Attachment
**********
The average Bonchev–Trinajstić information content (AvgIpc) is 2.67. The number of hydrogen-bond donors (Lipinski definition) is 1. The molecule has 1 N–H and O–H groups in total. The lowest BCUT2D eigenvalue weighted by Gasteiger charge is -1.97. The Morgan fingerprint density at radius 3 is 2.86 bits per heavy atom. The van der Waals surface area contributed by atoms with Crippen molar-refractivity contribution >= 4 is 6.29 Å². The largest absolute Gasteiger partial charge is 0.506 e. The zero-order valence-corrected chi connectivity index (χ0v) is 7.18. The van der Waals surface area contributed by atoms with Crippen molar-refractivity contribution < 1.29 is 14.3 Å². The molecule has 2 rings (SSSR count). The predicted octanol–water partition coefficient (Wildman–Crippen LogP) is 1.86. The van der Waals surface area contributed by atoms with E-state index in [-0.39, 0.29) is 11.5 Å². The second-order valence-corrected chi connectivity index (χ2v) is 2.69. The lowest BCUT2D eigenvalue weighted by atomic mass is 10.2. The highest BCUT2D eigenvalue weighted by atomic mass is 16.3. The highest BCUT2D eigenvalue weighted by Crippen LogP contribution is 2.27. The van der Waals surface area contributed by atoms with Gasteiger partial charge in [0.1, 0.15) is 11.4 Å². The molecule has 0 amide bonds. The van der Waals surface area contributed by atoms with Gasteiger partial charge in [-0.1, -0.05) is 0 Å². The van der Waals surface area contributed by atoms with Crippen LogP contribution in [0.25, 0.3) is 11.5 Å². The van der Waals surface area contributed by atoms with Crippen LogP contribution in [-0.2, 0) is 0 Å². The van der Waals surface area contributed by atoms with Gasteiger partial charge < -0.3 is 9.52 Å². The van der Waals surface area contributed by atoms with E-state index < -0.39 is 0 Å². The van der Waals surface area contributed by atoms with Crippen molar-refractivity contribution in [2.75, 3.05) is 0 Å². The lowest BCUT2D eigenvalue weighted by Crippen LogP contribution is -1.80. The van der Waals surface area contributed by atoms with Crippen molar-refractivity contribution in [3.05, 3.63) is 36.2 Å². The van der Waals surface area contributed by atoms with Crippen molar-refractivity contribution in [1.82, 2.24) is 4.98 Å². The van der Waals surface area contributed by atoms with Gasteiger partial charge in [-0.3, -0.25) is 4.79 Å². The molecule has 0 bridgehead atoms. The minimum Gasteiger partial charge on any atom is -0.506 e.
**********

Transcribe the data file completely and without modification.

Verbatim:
The average Bonchev–Trinajstić information content (AvgIpc) is 2.67. The number of hydrogen-bond donors (Lipinski definition) is 1. The molecule has 1 N–H and O–H groups in total. The lowest BCUT2D eigenvalue weighted by Gasteiger charge is -1.97. The Morgan fingerprint density at radius 3 is 2.86 bits per heavy atom. The van der Waals surface area contributed by atoms with Crippen molar-refractivity contribution >= 4 is 6.29 Å². The largest absolute Gasteiger partial charge is 0.506 e. The zero-order valence-corrected chi connectivity index (χ0v) is 7.18. The van der Waals surface area contributed by atoms with Crippen molar-refractivity contribution < 1.29 is 14.3 Å². The molecule has 2 rings (SSSR count). The predicted octanol–water partition coefficient (Wildman–Crippen LogP) is 1.86. The van der Waals surface area contributed by atoms with E-state index in [-0.39, 0.29) is 11.5 Å². The second-order valence-corrected chi connectivity index (χ2v) is 2.69. The lowest BCUT2D eigenvalue weighted by atomic mass is 10.2. The highest BCUT2D eigenvalue weighted by atomic mass is 16.3. The highest BCUT2D eigenvalue weighted by Crippen LogP contribution is 2.27. The van der Waals surface area contributed by atoms with Gasteiger partial charge in [0.1, 0.15) is 11.4 Å². The molecule has 0 amide bonds. The van der Waals surface area contributed by atoms with Gasteiger partial charge in [-0.1, -0.05) is 0 Å². The van der Waals surface area contributed by atoms with Crippen LogP contribution in [0.25, 0.3) is 11.5 Å². The van der Waals surface area contributed by atoms with Crippen LogP contribution in [-0.2, 0) is 0 Å². The van der Waals surface area contributed by atoms with Gasteiger partial charge < -0.3 is 9.52 Å². The van der Waals surface area contributed by atoms with E-state index < -0.39 is 0 Å². The van der Waals surface area contributed by atoms with Crippen molar-refractivity contribution in [2.75, 3.05) is 0 Å². The lowest BCUT2D eigenvalue weighted by Crippen LogP contribution is -1.80. The van der Waals surface area contributed by atoms with Crippen molar-refractivity contribution in [3.05, 3.63) is 36.2 Å². The van der Waals surface area contributed by atoms with Crippen molar-refractivity contribution in [1.82, 2.24) is 4.98 Å². The van der Waals surface area contributed by atoms with Gasteiger partial charge in [-0.3, -0.25) is 4.79 Å². The molecule has 0 bridgehead atoms. The minimum Gasteiger partial charge on any atom is -0.506 e.